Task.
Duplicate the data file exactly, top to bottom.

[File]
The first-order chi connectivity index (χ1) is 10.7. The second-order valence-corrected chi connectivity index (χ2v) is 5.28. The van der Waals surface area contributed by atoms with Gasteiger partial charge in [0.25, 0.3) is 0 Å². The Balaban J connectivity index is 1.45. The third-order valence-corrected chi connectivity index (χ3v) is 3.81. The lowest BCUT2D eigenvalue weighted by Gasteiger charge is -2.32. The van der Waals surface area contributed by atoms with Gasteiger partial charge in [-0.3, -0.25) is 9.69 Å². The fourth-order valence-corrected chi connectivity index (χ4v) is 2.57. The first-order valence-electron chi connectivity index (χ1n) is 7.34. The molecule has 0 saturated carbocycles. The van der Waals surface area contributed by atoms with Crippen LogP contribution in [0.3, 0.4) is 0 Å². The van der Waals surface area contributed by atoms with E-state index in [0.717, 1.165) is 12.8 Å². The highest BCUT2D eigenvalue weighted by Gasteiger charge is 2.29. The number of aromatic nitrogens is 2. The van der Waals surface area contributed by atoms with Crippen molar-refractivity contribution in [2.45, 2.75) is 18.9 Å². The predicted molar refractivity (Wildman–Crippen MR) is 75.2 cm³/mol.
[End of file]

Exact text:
The first-order chi connectivity index (χ1) is 10.7. The second-order valence-corrected chi connectivity index (χ2v) is 5.28. The van der Waals surface area contributed by atoms with Gasteiger partial charge in [0.25, 0.3) is 0 Å². The Balaban J connectivity index is 1.45. The third-order valence-corrected chi connectivity index (χ3v) is 3.81. The lowest BCUT2D eigenvalue weighted by Gasteiger charge is -2.32. The van der Waals surface area contributed by atoms with Gasteiger partial charge in [-0.3, -0.25) is 9.69 Å². The fourth-order valence-corrected chi connectivity index (χ4v) is 2.57. The first-order valence-electron chi connectivity index (χ1n) is 7.34. The molecule has 0 saturated carbocycles. The van der Waals surface area contributed by atoms with Crippen LogP contribution in [0.3, 0.4) is 0 Å². The van der Waals surface area contributed by atoms with E-state index in [0.717, 1.165) is 12.8 Å². The highest BCUT2D eigenvalue weighted by Gasteiger charge is 2.29. The number of aromatic nitrogens is 2. The van der Waals surface area contributed by atoms with Crippen molar-refractivity contribution in [2.45, 2.75) is 18.9 Å². The predicted molar refractivity (Wildman–Crippen MR) is 75.2 cm³/mol.